*Numbers shown are rates per 10,000 persons Finally, although our team did not locate region-specific numbers for Autism Spectrum Disorder, we will note here that this is a growing problem nationwide. According to prevalence numbers maintained by the U. S. Centers for Disease Control and Prevention (CDC) through their Autism and Developmental Disabilities Monitoring Network (ADDM), the prevalence rate increased sharply between 2000 and 2010. In 2000, the prevalence rate across partnering sites was 6.7 per 10,000 children, or approximately 1 in 150 children. In 2010, the rate was 14.7 per 10,000, or approximately 1 in 68 children. ER Visits and Hospitalization Due to Injury Risky behavior, together with relatively high rates of crime and domestic violence incidence in St. Louis City, may put children and youth in the city at higher risk of injury-related Emergency Room (ER) visits and/or injury-related hospitalizations. The figure below displays rates of injury ER visits among children and youth by location (St. Louis City, St. Louis County, and Missouri) and age range (ages 1-14 years, and

32

ages 15-19 years). Among 15 to 19 year-olds, the rate per 100,000 of injury ER visits does not differ in St. Louis City from county and statewide rates; however, among children ages 1-14, St. Louis City is in the second highest quintile in Missouri for injury ER visits. Figure 15. Injury ER Visit Rates per 100K in St. Louis City, St. Louis County, and Missouri, 2011: By Age Group

Similarly, Figure 16 presents rates of injury hospitalizations among children and youth for the city, county and state, by age group. As with ER visits, rate of injury hospitalizations was highest in St. Louis City, and the difference between city and state rates was significant for the younger age group (Missouri Department of Health and Senior Services, 2014).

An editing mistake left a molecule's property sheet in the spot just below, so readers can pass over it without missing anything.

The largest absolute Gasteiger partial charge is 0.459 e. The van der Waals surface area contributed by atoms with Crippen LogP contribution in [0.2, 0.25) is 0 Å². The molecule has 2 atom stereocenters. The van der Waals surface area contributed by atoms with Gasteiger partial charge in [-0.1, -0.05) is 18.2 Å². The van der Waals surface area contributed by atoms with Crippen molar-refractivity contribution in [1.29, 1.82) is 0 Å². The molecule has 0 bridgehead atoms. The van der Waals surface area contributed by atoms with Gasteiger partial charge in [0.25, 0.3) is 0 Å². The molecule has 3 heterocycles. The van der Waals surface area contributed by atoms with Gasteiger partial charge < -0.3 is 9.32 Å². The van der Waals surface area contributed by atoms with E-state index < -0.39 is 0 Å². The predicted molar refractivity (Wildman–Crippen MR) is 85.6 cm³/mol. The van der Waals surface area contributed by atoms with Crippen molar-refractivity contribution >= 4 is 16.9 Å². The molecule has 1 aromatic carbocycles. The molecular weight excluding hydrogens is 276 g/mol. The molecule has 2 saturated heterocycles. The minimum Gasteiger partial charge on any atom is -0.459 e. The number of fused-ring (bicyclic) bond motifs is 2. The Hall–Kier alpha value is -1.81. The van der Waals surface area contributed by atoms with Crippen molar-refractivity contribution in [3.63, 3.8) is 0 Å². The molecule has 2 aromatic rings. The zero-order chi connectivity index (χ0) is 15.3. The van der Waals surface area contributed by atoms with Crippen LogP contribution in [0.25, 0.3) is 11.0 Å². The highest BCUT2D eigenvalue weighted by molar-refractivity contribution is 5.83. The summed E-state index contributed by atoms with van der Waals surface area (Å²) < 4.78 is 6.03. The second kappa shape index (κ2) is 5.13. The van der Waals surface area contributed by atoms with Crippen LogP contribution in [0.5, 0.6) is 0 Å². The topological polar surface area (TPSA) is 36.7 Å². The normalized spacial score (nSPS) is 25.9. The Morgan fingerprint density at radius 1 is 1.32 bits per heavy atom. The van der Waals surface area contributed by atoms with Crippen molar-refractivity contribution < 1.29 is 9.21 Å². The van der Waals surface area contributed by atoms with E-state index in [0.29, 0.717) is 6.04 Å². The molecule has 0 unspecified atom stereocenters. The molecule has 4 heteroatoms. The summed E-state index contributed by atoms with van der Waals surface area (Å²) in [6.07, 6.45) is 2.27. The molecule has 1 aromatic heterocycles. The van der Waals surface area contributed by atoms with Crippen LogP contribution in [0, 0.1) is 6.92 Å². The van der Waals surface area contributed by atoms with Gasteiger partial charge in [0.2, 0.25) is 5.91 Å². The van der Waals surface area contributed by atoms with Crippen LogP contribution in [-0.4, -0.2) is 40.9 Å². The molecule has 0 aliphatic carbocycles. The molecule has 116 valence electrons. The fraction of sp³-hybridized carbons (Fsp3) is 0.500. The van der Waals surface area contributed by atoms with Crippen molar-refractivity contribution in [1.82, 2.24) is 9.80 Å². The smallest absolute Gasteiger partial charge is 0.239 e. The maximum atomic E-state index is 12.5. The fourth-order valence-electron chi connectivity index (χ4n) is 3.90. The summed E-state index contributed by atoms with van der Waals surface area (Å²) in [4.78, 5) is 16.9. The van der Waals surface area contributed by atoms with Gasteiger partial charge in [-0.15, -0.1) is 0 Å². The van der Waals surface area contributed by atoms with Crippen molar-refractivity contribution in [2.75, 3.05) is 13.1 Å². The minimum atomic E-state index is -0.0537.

33

Figure 16. Injury Hospitalization Rates per 100K in St. Louis City, St. Louis County, and Missouri, 2011: By Age Group

Overall Health Ranking Finally, the 2014 Missouri KidsCount report summarizing health and wellbeing statistics across several indicators (Children’s Trust Fund & University of Missouri, 2014), and providing a county ranking for children’s health and wellbeing (lower numbers indicating a higher, or better, rank), assigns St. Louis City a rank of 114, out of 115 counties compared to a rank of 8 for St. Louis County. Clearly, an emphasis among child-serving agencies on health and safety indicators within NCY’s Thriving domain is warranted, as discussed below.

Summary and Conclusions According to NCY’s list of indicators for Thriving, children are likely to be healthy and safe to the degree that they adopt healthy lifestyles, learn to appropriately express emotion and resolve interpersonal conflicts, and avoid risky behavior. Children, adolescents and their families in St. Louis City experience poverty and related threats to basic health and safety including hunger and inadequate housing, and exposure to/victimization by crime. Within this context, youth in St. Louis also have relatively high vulnerability to becoming involved in crime themselves and of engaging in other high-risk behavior including unsafe sex leading to teen pregnancy and/or STDs. Programs funded by the STLMHB cannot directly address overarching problems such as the poverty rate, which is linked to broad and longstanding socioeconomic factors including racial segregation (see Community Profile) and to shortterm fluctuations in the national and regional economies. However, evidence-based programming is available that can address consequences of poverty and related environmental stressors on children’s